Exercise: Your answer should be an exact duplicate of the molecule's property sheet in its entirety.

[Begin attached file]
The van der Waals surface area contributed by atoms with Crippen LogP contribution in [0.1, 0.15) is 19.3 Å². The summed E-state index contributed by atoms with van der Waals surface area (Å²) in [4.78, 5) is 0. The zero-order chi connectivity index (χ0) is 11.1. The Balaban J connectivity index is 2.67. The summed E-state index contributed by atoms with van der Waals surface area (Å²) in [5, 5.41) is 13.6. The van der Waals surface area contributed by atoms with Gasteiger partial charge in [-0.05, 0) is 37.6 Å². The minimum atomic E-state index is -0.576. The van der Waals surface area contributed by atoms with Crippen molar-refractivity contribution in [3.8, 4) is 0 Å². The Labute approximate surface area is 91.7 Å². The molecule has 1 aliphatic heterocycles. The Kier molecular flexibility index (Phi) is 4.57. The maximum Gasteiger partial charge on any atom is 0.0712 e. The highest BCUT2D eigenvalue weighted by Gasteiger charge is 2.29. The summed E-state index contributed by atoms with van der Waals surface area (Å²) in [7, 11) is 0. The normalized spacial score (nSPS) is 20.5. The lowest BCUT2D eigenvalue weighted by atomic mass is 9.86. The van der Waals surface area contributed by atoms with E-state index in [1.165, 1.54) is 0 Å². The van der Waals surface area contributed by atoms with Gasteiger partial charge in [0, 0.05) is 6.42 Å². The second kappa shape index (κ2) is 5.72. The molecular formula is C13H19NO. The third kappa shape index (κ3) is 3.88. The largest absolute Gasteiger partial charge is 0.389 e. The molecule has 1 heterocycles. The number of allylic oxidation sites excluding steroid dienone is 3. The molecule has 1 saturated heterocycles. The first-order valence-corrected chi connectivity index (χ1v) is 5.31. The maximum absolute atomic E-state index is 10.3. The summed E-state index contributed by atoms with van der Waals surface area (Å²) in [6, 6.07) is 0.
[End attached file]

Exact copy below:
The van der Waals surface area contributed by atoms with Crippen LogP contribution in [0.1, 0.15) is 19.3 Å². The summed E-state index contributed by atoms with van der Waals surface area (Å²) in [4.78, 5) is 0. The zero-order chi connectivity index (χ0) is 11.1. The Balaban J connectivity index is 2.67. The summed E-state index contributed by atoms with van der Waals surface area (Å²) in [5, 5.41) is 13.6. The van der Waals surface area contributed by atoms with Gasteiger partial charge in [-0.05, 0) is 37.6 Å². The minimum atomic E-state index is -0.576. The van der Waals surface area contributed by atoms with Crippen molar-refractivity contribution in [3.8, 4) is 0 Å². The Labute approximate surface area is 91.7 Å². The molecule has 1 aliphatic heterocycles. The Kier molecular flexibility index (Phi) is 4.57. The maximum Gasteiger partial charge on any atom is 0.0712 e. The highest BCUT2D eigenvalue weighted by Gasteiger charge is 2.29. The summed E-state index contributed by atoms with van der Waals surface area (Å²) in [7, 11) is 0. The normalized spacial score (nSPS) is 20.5. The lowest BCUT2D eigenvalue weighted by atomic mass is 9.86. The van der Waals surface area contributed by atoms with E-state index in [1.165, 1.54) is 0 Å². The van der Waals surface area contributed by atoms with Gasteiger partial charge in [0, 0.05) is 6.42 Å². The second kappa shape index (κ2) is 5.72. The molecular formula is C13H19NO. The third kappa shape index (κ3) is 3.88. The largest absolute Gasteiger partial charge is 0.389 e. The molecule has 1 heterocycles. The number of allylic oxidation sites excluding steroid dienone is 3. The molecule has 1 saturated heterocycles. The first-order valence-corrected chi connectivity index (χ1v) is 5.31. The maximum absolute atomic E-state index is 10.3. The summed E-state index contributed by atoms with van der Waals surface area (Å²) in [6, 6.07) is 0.